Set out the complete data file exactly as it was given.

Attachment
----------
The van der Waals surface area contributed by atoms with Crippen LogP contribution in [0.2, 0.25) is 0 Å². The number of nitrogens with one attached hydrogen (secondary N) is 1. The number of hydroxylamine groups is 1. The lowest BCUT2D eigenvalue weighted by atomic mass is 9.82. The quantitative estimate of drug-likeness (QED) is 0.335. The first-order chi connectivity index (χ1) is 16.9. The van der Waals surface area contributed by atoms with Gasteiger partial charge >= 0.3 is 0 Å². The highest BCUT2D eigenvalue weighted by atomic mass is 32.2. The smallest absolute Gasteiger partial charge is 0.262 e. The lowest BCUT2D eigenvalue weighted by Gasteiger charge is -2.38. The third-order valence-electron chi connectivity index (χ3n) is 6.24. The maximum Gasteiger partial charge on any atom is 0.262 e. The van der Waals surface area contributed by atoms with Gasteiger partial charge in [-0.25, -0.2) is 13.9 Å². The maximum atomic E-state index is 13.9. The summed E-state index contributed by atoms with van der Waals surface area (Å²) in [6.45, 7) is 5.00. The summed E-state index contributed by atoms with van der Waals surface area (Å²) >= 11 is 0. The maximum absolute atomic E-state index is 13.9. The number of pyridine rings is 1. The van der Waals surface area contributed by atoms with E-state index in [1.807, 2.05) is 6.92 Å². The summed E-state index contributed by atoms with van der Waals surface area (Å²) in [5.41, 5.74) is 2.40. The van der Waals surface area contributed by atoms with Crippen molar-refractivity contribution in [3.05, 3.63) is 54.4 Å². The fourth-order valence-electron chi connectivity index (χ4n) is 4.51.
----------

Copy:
The van der Waals surface area contributed by atoms with Crippen LogP contribution in [0.2, 0.25) is 0 Å². The number of nitrogens with one attached hydrogen (secondary N) is 1. The number of hydroxylamine groups is 1. The lowest BCUT2D eigenvalue weighted by atomic mass is 9.82. The quantitative estimate of drug-likeness (QED) is 0.335. The first-order chi connectivity index (χ1) is 16.9. The van der Waals surface area contributed by atoms with Gasteiger partial charge >= 0.3 is 0 Å². The highest BCUT2D eigenvalue weighted by atomic mass is 32.2. The smallest absolute Gasteiger partial charge is 0.262 e. The lowest BCUT2D eigenvalue weighted by Gasteiger charge is -2.38. The third-order valence-electron chi connectivity index (χ3n) is 6.24. The maximum Gasteiger partial charge on any atom is 0.262 e. The van der Waals surface area contributed by atoms with Gasteiger partial charge in [-0.25, -0.2) is 13.9 Å². The maximum atomic E-state index is 13.9. The summed E-state index contributed by atoms with van der Waals surface area (Å²) in [6.45, 7) is 5.00. The summed E-state index contributed by atoms with van der Waals surface area (Å²) >= 11 is 0. The maximum absolute atomic E-state index is 13.9. The number of pyridine rings is 1. The van der Waals surface area contributed by atoms with E-state index in [1.807, 2.05) is 6.92 Å². The summed E-state index contributed by atoms with van der Waals surface area (Å²) in [5.41, 5.74) is 2.40. The van der Waals surface area contributed by atoms with Crippen molar-refractivity contribution in [3.05, 3.63) is 54.4 Å². The fourth-order valence-electron chi connectivity index (χ4n) is 4.51.